Not surprisingly, our findings made many people uncomfortable. Some feared the study would be used to reinforce the notion that people remain in poverty because they are less capable than those with higher incomes.
As neuroscientists, we interpret the results very differently. We know that the brain is most malleable in the early years of life and that experiences during that time have lifelong effects on the mind. Work by social scientists such as Sendhil Mullainathan at Harvard University and Eldar Shafir at Princeton University has shown that poverty depletes parents’ cognitive resources, leaving less capacity for making everyday decisions about parenting. These parents are also at far greater risk for depression and anxiety — poverty’s “mental tax.” All of this has important implications for children.
When parents are distracted or depressed, family life is likely to be characterized by conflict and emotional withdrawal rather than nurturing and supportive relationships with children. Parents don’t talk and read to their kids as often and make less eye contact with them. This accumulation of stress in children’s lives has cascading effects on brain systems critical to learning, remembering and reasoning.
As a society we cannot stand by when millions of children are at risk for not reaching their full cognitive and academic potential.
But then, in the name of science (in particular, in the name of randomized trials), here’s what they propose:
That’s why I am part of a team of social scientists and neuroscientists planning a large clinical trial in which 1,000 low-income mothers will be randomly assigned to receive either a large ($333) or small ($20) monthly income supplement for the first three years of their children’s lives. Periodic assessments of the children and their mothers will enable us to estimate the impact of these cash supplements on children’s cognitive, emotional and brain development, as well as the effect on family functioning. . .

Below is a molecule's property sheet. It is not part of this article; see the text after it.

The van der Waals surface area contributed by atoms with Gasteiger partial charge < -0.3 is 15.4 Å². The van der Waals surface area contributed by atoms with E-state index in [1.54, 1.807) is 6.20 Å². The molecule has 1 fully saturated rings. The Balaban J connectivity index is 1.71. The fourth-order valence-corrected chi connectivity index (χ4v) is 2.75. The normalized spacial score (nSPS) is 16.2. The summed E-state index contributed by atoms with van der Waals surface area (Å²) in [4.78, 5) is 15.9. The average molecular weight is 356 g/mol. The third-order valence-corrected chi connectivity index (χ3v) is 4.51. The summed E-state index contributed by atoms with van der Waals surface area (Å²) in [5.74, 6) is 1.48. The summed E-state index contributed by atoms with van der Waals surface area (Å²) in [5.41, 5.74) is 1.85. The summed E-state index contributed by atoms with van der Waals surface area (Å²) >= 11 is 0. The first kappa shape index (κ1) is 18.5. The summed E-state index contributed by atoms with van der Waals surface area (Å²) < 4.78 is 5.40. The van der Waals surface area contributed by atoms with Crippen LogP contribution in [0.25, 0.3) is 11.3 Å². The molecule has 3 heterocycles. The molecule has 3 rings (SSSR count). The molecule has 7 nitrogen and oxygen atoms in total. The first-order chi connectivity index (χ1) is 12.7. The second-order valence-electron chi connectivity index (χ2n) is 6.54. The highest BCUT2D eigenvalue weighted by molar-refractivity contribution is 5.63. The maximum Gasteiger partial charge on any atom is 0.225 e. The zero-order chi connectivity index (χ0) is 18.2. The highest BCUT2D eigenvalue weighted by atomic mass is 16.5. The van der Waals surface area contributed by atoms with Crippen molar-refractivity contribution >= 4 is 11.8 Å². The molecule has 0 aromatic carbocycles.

The political battles for major expansion of these types of programs are unlikely to be won until we can provide hard scientific proof of their effectiveness. Until then, we need to do all we can to support policies that offer our most vulnerable children the best chance of reaching their full potential.
I understand the desire to want to be able to produce and use “hard” numbers to intervene in public debate. I do it all the time on this blog.
However, we need to be concerned about attempts to use poor people—first in Third World countries, and now in the United States—as guinea pigs “to estimate the impact of these cash supplements on children’s cognitive, emotional and brain development, as well as the effect on family functioning.”
We can well imagine what the reaction would be if, in the name of science, we devised a large clinical trial in which 1,000 high-income mothers were randomly assigned to a large (say, $10,000) or small (say, $1,000) monthly income deduction in order to estimate the impact of these cash deductions on children’s cognitive, emotional and brain development, as well as the effect on family functioning.